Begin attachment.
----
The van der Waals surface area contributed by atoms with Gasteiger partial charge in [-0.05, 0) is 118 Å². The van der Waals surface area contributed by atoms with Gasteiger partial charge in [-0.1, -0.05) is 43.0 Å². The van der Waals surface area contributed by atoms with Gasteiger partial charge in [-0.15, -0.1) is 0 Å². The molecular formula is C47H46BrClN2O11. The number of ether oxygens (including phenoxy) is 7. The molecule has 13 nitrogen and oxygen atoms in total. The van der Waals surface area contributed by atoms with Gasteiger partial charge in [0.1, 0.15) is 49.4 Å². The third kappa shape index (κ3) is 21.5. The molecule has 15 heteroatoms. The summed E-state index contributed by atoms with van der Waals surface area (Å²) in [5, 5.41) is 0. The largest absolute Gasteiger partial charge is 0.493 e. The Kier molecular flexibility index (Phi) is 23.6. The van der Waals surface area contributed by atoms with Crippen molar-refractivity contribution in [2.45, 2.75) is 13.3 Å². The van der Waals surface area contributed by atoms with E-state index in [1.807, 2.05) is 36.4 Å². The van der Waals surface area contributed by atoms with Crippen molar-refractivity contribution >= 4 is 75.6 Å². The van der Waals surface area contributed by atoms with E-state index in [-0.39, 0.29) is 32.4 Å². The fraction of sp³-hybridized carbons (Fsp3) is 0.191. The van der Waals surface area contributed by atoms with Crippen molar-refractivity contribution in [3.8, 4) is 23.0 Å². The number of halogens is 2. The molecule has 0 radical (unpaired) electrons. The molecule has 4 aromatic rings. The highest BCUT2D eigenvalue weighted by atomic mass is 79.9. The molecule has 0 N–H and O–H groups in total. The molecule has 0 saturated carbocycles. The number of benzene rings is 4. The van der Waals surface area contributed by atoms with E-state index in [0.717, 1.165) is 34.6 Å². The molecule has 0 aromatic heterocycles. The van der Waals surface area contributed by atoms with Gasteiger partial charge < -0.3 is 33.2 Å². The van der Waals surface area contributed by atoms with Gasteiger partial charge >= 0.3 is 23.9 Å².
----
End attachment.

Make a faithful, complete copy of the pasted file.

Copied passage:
The van der Waals surface area contributed by atoms with Gasteiger partial charge in [-0.05, 0) is 118 Å². The van der Waals surface area contributed by atoms with Gasteiger partial charge in [-0.1, -0.05) is 43.0 Å². The van der Waals surface area contributed by atoms with Gasteiger partial charge in [-0.15, -0.1) is 0 Å². The molecular formula is C47H46BrClN2O11. The number of ether oxygens (including phenoxy) is 7. The molecule has 13 nitrogen and oxygen atoms in total. The van der Waals surface area contributed by atoms with Gasteiger partial charge in [0.1, 0.15) is 49.4 Å². The third kappa shape index (κ3) is 21.5. The molecule has 15 heteroatoms. The summed E-state index contributed by atoms with van der Waals surface area (Å²) in [5, 5.41) is 0. The largest absolute Gasteiger partial charge is 0.493 e. The Kier molecular flexibility index (Phi) is 23.6. The van der Waals surface area contributed by atoms with Crippen molar-refractivity contribution in [2.45, 2.75) is 13.3 Å². The van der Waals surface area contributed by atoms with E-state index in [1.807, 2.05) is 36.4 Å². The van der Waals surface area contributed by atoms with Crippen molar-refractivity contribution >= 4 is 75.6 Å². The van der Waals surface area contributed by atoms with E-state index in [-0.39, 0.29) is 32.4 Å². The fraction of sp³-hybridized carbons (Fsp3) is 0.191. The van der Waals surface area contributed by atoms with Crippen molar-refractivity contribution in [3.8, 4) is 23.0 Å². The number of halogens is 2. The molecule has 0 radical (unpaired) electrons. The molecule has 4 aromatic rings. The highest BCUT2D eigenvalue weighted by atomic mass is 79.9. The molecule has 0 N–H and O–H groups in total. The molecule has 0 saturated carbocycles. The number of benzene rings is 4. The van der Waals surface area contributed by atoms with E-state index in [0.717, 1.165) is 34.6 Å². The molecule has 0 aromatic heterocycles. The van der Waals surface area contributed by atoms with Gasteiger partial charge < -0.3 is 33.2 Å². The van der Waals surface area contributed by atoms with Gasteiger partial charge >= 0.3 is 23.9 Å².